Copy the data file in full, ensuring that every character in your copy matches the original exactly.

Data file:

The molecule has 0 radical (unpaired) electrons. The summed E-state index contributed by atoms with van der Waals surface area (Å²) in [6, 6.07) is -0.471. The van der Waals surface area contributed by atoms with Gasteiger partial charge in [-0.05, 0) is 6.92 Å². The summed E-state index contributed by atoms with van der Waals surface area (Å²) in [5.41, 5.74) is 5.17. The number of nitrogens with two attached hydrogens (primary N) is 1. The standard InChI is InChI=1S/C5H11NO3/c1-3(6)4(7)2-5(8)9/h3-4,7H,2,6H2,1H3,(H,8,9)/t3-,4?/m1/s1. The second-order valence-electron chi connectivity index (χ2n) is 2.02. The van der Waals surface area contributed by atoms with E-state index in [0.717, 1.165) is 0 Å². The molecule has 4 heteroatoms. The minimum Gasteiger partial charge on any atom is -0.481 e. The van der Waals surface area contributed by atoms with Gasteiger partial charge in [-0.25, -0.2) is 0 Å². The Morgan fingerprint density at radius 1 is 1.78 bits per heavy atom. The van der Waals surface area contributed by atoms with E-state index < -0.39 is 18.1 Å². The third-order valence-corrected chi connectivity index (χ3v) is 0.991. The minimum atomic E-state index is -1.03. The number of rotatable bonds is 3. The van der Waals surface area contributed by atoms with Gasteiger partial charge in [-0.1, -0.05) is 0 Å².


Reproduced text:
The molecule has 0 radical (unpaired) electrons. The summed E-state index contributed by atoms with van der Waals surface area (Å²) in [6, 6.07) is -0.471. The van der Waals surface area contributed by atoms with Gasteiger partial charge in [-0.05, 0) is 6.92 Å². The summed E-state index contributed by atoms with van der Waals surface area (Å²) in [5.41, 5.74) is 5.17. The number of nitrogens with two attached hydrogens (primary N) is 1. The standard InChI is InChI=1S/C5H11NO3/c1-3(6)4(7)2-5(8)9/h3-4,7H,2,6H2,1H3,(H,8,9)/t3-,4?/m1/s1. The second-order valence-electron chi connectivity index (χ2n) is 2.02. The van der Waals surface area contributed by atoms with E-state index in [0.717, 1.165) is 0 Å². The molecule has 4 heteroatoms. The minimum Gasteiger partial charge on any atom is -0.481 e. The van der Waals surface area contributed by atoms with Gasteiger partial charge in [-0.25, -0.2) is 0 Å². The Morgan fingerprint density at radius 1 is 1.78 bits per heavy atom. The van der Waals surface area contributed by atoms with E-state index < -0.39 is 18.1 Å². The third-order valence-corrected chi connectivity index (χ3v) is 0.991. The minimum atomic E-state index is -1.03. The number of rotatable bonds is 3. The van der Waals surface area contributed by atoms with Gasteiger partial charge in [-0.1, -0.05) is 0 Å².